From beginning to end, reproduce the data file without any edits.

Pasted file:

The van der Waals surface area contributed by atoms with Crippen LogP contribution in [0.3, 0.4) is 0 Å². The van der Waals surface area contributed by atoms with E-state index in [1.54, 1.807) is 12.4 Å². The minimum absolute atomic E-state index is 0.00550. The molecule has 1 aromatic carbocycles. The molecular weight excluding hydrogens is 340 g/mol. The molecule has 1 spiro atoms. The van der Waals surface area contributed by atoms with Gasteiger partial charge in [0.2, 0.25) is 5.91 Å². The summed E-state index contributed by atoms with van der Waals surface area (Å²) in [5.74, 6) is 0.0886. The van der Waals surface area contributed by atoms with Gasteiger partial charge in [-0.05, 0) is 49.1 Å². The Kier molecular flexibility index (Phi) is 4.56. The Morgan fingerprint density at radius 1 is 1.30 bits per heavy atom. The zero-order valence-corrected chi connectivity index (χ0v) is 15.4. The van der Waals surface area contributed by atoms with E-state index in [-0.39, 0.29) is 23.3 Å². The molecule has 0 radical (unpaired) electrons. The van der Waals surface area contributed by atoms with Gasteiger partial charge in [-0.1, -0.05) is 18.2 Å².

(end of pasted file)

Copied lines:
The van der Waals surface area contributed by atoms with Crippen LogP contribution in [0.3, 0.4) is 0 Å². The van der Waals surface area contributed by atoms with E-state index in [1.54, 1.807) is 12.4 Å². The minimum absolute atomic E-state index is 0.00550. The molecule has 1 aromatic carbocycles. The molecular weight excluding hydrogens is 340 g/mol. The molecule has 1 spiro atoms. The van der Waals surface area contributed by atoms with Gasteiger partial charge in [0.2, 0.25) is 5.91 Å². The summed E-state index contributed by atoms with van der Waals surface area (Å²) in [5.74, 6) is 0.0886. The van der Waals surface area contributed by atoms with Gasteiger partial charge in [-0.05, 0) is 49.1 Å². The Kier molecular flexibility index (Phi) is 4.56. The Morgan fingerprint density at radius 1 is 1.30 bits per heavy atom. The zero-order valence-corrected chi connectivity index (χ0v) is 15.4. The van der Waals surface area contributed by atoms with E-state index in [-0.39, 0.29) is 23.3 Å². The molecule has 0 radical (unpaired) electrons. The van der Waals surface area contributed by atoms with Gasteiger partial charge in [-0.1, -0.05) is 18.2 Å².